# Port 8001 is used for video.
        if port == "":
            port = 5001
        return

    # Define a way to send commands to the robot dog server
    def send_data(self, data):
        try:
            self.client_socket.send(data.encode("utf-8"))
        except Exception as e:
            LOGGER.error(e)

    # Handles attribute reconfiguration
    def reconfigure(self,
                    config: ComponentConfig,
                    dependencies: Mapping[ResourceName, ResourceBase]):
        # Here we initialize the resource instance
        ip_address = config.attributes.fields["ip_address"].string_value
        port = config.attributes.fields["port"].number_value
        self.client_socket = socket.socket(socket.AF_INET, socket.SOCK_STREAM)
        self.client_socket.connect((ip_address, port))
        return

Define the custom base interface

To create a custom base model, you need a script that defines what each base component method (for example set_power) makes the robot dog do.

Open your newly created robotdog.py file. It contains stubs of all the base API methods, but you need to modify these method definitions to actually send commands to the robot dog.

Take a look at robotdog.py.

It defines each method by specifying which corresponding commands to send to the Freenove dog server when the method is called. For example, the stop method sends a command (CMD_MOVE_STOP#8) to the robot dog server to stop the dog from moving:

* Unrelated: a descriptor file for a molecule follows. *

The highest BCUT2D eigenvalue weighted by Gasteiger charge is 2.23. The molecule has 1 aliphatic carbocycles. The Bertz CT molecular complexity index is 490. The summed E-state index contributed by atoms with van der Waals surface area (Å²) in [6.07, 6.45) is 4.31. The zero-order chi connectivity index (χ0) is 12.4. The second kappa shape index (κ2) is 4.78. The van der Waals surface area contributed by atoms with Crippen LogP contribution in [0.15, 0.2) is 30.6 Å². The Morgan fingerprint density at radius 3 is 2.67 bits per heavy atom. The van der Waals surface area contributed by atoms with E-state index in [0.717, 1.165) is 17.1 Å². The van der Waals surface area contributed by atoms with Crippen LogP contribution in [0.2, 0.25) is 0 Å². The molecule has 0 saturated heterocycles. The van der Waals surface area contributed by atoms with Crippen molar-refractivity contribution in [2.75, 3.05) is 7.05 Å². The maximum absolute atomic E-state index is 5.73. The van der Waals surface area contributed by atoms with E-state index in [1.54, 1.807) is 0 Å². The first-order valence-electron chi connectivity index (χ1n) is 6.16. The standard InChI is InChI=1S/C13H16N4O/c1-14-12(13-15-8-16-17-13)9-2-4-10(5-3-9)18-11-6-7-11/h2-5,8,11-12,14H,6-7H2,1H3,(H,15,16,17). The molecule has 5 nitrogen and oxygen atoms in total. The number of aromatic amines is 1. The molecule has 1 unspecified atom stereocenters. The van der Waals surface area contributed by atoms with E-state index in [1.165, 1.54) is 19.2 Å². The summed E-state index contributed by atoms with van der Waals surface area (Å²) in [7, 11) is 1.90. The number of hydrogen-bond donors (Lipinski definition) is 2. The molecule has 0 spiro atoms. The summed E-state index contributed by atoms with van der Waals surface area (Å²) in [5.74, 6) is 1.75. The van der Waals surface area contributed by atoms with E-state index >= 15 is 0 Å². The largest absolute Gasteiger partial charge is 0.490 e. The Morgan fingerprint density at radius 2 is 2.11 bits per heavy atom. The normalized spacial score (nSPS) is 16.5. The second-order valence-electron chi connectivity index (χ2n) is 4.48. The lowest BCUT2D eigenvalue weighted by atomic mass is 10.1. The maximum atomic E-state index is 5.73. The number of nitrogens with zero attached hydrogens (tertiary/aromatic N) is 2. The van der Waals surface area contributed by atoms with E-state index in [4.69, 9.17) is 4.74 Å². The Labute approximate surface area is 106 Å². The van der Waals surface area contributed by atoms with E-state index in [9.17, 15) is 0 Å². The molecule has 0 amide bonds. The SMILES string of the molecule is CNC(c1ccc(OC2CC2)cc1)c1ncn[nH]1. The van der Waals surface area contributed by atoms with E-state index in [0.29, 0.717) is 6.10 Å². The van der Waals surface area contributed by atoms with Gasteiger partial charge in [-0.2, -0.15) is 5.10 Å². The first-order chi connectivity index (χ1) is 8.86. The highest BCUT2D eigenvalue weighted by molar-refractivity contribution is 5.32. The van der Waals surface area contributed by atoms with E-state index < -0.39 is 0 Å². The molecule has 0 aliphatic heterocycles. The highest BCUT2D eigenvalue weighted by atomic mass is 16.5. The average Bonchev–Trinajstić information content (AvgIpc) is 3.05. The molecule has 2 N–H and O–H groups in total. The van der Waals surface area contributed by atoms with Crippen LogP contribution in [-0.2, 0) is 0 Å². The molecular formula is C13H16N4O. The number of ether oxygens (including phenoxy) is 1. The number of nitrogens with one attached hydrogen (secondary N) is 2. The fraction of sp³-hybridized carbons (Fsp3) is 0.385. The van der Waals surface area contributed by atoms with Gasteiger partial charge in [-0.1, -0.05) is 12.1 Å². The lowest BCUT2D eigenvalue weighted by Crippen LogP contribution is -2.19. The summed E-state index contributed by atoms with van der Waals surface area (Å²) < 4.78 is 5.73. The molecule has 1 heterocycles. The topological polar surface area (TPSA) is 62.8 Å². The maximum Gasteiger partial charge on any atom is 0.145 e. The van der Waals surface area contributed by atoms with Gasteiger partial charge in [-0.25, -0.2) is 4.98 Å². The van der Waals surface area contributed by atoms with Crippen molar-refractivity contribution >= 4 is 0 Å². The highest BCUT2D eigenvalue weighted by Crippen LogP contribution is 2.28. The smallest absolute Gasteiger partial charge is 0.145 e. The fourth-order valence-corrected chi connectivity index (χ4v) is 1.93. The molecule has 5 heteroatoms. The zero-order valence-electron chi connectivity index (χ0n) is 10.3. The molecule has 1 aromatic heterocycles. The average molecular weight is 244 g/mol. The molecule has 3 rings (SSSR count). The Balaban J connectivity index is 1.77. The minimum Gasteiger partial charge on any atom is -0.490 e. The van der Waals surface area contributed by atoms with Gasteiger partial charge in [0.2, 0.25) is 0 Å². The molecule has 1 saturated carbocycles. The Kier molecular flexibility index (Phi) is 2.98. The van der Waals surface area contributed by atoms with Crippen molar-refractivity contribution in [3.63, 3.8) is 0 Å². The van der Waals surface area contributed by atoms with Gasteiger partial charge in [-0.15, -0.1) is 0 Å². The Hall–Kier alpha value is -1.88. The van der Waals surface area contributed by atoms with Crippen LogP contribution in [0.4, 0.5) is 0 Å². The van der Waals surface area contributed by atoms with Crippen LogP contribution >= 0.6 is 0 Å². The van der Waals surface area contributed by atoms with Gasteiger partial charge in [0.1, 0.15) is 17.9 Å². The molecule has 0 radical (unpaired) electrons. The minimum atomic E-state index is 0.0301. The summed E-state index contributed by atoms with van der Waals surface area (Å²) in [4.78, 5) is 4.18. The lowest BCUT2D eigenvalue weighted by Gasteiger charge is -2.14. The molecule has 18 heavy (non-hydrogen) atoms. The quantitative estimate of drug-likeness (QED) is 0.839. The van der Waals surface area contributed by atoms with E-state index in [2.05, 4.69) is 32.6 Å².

async def stop(self, extra: Optional[Dict[str, Any]] = None, **kwargs):
    self.is_stopped = True

    command = "CMD_MOVE_STOP#8\n"
    self.send_data(command)

Copy and paste that code into your robotdog.py file. Feel free to tweak the specific contents of each of the base method definitions to do things like make the dog move faster. Don’t forget to save.

Make your module executable

Now that you defined the methods for the custom component, you need to set up an executable file to run your custom component module. You can find more information in the relevant section of the modular resource documentation. Since the command line tool already created a run.sh for you, all you need to do is make that shell script executable by running this command from your robotdog directory:

sudo chmod +x run.sh

Configure the module on your robot

You need to tell your robot how to access the module you created.

On the Viam app, go to your machine’s CONFIGURE tab. Click the + (Create) button next to your main part in the left-hand menu and select Local module, then Local module. Name your module my-custom-base. Enter the path (for example, /home/fido/robotdog/run.sh) to your module’s executable file in the Executable path field. Click Save at the top right of the page to save your config.